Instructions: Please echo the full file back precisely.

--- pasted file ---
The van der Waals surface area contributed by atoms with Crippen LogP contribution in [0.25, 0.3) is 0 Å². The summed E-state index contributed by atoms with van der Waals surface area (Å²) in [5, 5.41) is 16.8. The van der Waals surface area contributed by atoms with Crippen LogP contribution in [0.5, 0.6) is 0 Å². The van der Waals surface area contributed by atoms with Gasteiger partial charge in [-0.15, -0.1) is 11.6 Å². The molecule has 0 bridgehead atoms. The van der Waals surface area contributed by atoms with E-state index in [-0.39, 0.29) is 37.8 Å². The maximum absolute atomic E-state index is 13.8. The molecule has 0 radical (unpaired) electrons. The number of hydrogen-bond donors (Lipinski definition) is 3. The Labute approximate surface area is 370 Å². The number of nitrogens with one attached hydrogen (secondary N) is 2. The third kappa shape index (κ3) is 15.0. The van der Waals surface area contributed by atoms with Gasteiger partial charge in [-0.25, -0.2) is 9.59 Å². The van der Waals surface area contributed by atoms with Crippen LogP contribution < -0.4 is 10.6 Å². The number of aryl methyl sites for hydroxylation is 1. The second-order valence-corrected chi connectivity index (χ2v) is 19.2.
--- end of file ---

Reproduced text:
The van der Waals surface area contributed by atoms with Crippen LogP contribution in [0.25, 0.3) is 0 Å². The summed E-state index contributed by atoms with van der Waals surface area (Å²) in [5, 5.41) is 16.8. The van der Waals surface area contributed by atoms with Crippen LogP contribution in [0.5, 0.6) is 0 Å². The van der Waals surface area contributed by atoms with Gasteiger partial charge in [-0.15, -0.1) is 11.6 Å². The molecule has 0 bridgehead atoms. The van der Waals surface area contributed by atoms with E-state index in [-0.39, 0.29) is 37.8 Å². The maximum absolute atomic E-state index is 13.8. The molecule has 0 radical (unpaired) electrons. The number of hydrogen-bond donors (Lipinski definition) is 3. The Labute approximate surface area is 370 Å². The number of nitrogens with one attached hydrogen (secondary N) is 2. The third kappa shape index (κ3) is 15.0. The van der Waals surface area contributed by atoms with Gasteiger partial charge in [-0.25, -0.2) is 9.59 Å². The van der Waals surface area contributed by atoms with Crippen LogP contribution < -0.4 is 10.6 Å². The number of aryl methyl sites for hydroxylation is 1. The second-order valence-corrected chi connectivity index (χ2v) is 19.2.